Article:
Buffalo deemed a top city for college students

Buffalo is ranked as one of the top cities throughout the United States for college students, according to the American Institute for Economic Research. The AIER recently produced the College Destinations Index for the 2013-14 school year.

The CDI takes the research and information from 229 metropolitan locations that have a student population of at least 15,000 according to a press release from the AIER. The index includes the top 75 cities based on different statistical analysis.

Each city is reviewed for “each location’s overall economic and academic environment, quality of life and employment opportunities,” according to the press release.

The cities are split up into four categories each — major, mid-size and small metros along with the small college towns. Buffalo was ranked as the forth mid-size metro college city and town in America.

Before the overall rank of the city, there are three categories in which the cities are statistically analyzed.

There are also four sub groups within those categories that determine where the city is ranked. According to the AIER website, the overall rank is the “total score of all non-weighted rankings for college towns.”

“We believe that the most important thing that students can and will do is look at the academic opportunities and get the education they need,” said Steve Cunningham, chief economist at AIER. “We’re looking for three basic things and trying to find proxy’s that capture a certain element of those.”

For academic development, Buffalo was ranked first for its student diversity, which calculated the percent of the students from colleges and universities that are non-residential. It was ranked eighth for degree attainment, which included the percentage of people between the ages of 25 and 34 who have obtained a bachelor’s degree or higher and ranked ninth for research capacity and tenth for student concentration.

“We look into the academic environment, the support system, the community,” Cunningham said, “and how it might directly serve the students involved.”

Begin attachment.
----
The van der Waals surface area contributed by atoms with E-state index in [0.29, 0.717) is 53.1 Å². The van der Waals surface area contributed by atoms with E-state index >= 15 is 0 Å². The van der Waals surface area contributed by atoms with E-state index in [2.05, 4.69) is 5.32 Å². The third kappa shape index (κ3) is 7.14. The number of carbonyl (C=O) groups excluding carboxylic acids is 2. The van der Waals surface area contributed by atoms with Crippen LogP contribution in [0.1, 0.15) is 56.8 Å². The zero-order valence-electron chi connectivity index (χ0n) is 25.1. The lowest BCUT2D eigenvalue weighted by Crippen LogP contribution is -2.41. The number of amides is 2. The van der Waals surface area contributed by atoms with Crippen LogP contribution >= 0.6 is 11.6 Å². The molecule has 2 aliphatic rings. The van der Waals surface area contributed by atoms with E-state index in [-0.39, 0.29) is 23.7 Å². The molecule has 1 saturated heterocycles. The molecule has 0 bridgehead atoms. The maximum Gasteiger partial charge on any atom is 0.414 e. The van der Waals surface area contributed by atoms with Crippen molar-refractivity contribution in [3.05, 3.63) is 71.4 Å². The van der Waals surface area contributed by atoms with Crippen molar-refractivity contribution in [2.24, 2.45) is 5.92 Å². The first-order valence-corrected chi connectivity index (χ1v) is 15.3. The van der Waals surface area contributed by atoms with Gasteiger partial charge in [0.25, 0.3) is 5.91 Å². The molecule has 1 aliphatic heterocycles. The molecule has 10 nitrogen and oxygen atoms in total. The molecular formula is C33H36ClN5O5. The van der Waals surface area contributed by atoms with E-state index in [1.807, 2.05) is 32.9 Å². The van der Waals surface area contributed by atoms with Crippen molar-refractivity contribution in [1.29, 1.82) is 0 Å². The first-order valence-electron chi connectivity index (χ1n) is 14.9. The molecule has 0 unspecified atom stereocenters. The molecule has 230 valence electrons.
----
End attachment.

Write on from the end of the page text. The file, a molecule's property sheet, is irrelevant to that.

Regarding the quality of life, Buffalo ranked first for the cost of living and fifth for city accessibility, which is the percentage of people who are 16 or older and commute to work by walking, biking, or public transportation.

Buffalo was ranked tenth for arts and leisure, which analyzed the amount establishments for entertainment, recreation and arts per every 100,000 people living in the city and 17th for creative class.

Cunningham said that most students looking to go to a university hope they don’t spend all four years at the institution “locked up” on a college campus.

He said that if there’s more to do throughout the city and the community, then it enhances the college experience. The AIER team of economist’s works to find data that involves looking at all aspects of the different cities throughout the nation.

They don’t rank the colleges and universities themselves, but the areas in which they are located.

“It’s a relative ranking, we have rankings for each of these but then we rank them against each other,” Cunningham said.

The last category Buffalo was statistically analyzed for was professional opportunity. It ranked fifth for entrepreneurial activity, which is based on the 100,000-population total business net increase. It ranked seventh for “brain drain or gain,” which is the ratio of people who have attained a B.A. living in the area, and ranked 16th for earning potential.

The unemployment rate in Buffalo was ranked 17th.

The research for the 2013-14 CDI began last spring with about 500 towns and cities within the metro/micro areas throughout America, according to Cunningham.

In September, they began formulating the index, computing all of the information and began to lay all of the data out. The creation of the Index included data and research from many different sources.

“It’s quite an undertaking,” Cunningham said. “A lot of people are involved.”

The AIER has been creating the CDI for over five years, and updates it yearly to reevaluate the results.

Cunningham said that in some cases, cities may swing and change places, but communities like Buffalo are often stable. The results vary from year to year.

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